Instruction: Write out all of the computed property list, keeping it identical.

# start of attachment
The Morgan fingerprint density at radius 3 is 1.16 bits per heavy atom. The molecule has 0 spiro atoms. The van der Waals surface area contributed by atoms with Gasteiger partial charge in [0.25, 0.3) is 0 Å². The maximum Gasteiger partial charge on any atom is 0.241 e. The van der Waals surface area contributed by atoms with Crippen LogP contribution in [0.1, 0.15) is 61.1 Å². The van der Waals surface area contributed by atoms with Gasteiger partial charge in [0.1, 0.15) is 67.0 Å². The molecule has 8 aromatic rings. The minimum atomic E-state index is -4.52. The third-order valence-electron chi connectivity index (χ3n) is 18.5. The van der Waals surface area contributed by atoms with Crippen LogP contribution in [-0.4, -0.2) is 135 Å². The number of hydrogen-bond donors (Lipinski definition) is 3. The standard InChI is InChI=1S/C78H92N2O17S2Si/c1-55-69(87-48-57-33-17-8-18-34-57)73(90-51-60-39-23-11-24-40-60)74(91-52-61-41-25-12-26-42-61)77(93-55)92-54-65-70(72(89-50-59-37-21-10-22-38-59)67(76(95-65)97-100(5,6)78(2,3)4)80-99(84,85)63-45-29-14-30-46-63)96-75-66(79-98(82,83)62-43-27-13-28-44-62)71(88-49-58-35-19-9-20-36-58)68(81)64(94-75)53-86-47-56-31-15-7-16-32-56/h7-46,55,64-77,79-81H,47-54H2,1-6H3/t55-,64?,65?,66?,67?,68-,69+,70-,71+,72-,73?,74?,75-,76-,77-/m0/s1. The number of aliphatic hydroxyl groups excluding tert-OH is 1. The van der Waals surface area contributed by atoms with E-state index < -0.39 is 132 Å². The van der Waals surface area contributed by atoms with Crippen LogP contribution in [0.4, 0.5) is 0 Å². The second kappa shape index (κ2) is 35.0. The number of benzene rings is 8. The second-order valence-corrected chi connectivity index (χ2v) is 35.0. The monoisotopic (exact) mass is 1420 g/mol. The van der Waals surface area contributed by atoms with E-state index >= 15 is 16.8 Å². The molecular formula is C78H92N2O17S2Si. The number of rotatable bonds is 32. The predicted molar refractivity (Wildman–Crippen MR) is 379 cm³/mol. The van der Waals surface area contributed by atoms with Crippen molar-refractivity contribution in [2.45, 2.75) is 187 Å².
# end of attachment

The Morgan fingerprint density at radius 3 is 1.16 bits per heavy atom. The molecule has 0 spiro atoms. The van der Waals surface area contributed by atoms with Gasteiger partial charge in [0.25, 0.3) is 0 Å². The maximum Gasteiger partial charge on any atom is 0.241 e. The van der Waals surface area contributed by atoms with Crippen LogP contribution in [0.1, 0.15) is 61.1 Å². The van der Waals surface area contributed by atoms with Gasteiger partial charge in [0.1, 0.15) is 67.0 Å². The molecule has 8 aromatic rings. The minimum atomic E-state index is -4.52. The third-order valence-electron chi connectivity index (χ3n) is 18.5. The van der Waals surface area contributed by atoms with Crippen LogP contribution in [-0.4, -0.2) is 135 Å². The number of hydrogen-bond donors (Lipinski definition) is 3. The standard InChI is InChI=1S/C78H92N2O17S2Si/c1-55-69(87-48-57-33-17-8-18-34-57)73(90-51-60-39-23-11-24-40-60)74(91-52-61-41-25-12-26-42-61)77(93-55)92-54-65-70(72(89-50-59-37-21-10-22-38-59)67(76(95-65)97-100(5,6)78(2,3)4)80-99(84,85)63-45-29-14-30-46-63)96-75-66(79-98(82,83)62-43-27-13-28-44-62)71(88-49-58-35-19-9-20-36-58)68(81)64(94-75)53-86-47-56-31-15-7-16-32-56/h7-46,55,64-77,79-81H,47-54H2,1-6H3/t55-,64?,65?,66?,67?,68-,69+,70-,71+,72-,73?,74?,75-,76-,77-/m0/s1. The number of aliphatic hydroxyl groups excluding tert-OH is 1. The van der Waals surface area contributed by atoms with E-state index < -0.39 is 132 Å². The van der Waals surface area contributed by atoms with Crippen LogP contribution in [0.4, 0.5) is 0 Å². The second kappa shape index (κ2) is 35.0. The number of benzene rings is 8. The second-order valence-corrected chi connectivity index (χ2v) is 35.0. The monoisotopic (exact) mass is 1420 g/mol. The van der Waals surface area contributed by atoms with E-state index >= 15 is 16.8 Å². The molecular formula is C78H92N2O17S2Si. The number of rotatable bonds is 32. The predicted molar refractivity (Wildman–Crippen MR) is 379 cm³/mol. The van der Waals surface area contributed by atoms with Crippen molar-refractivity contribution in [2.45, 2.75) is 187 Å².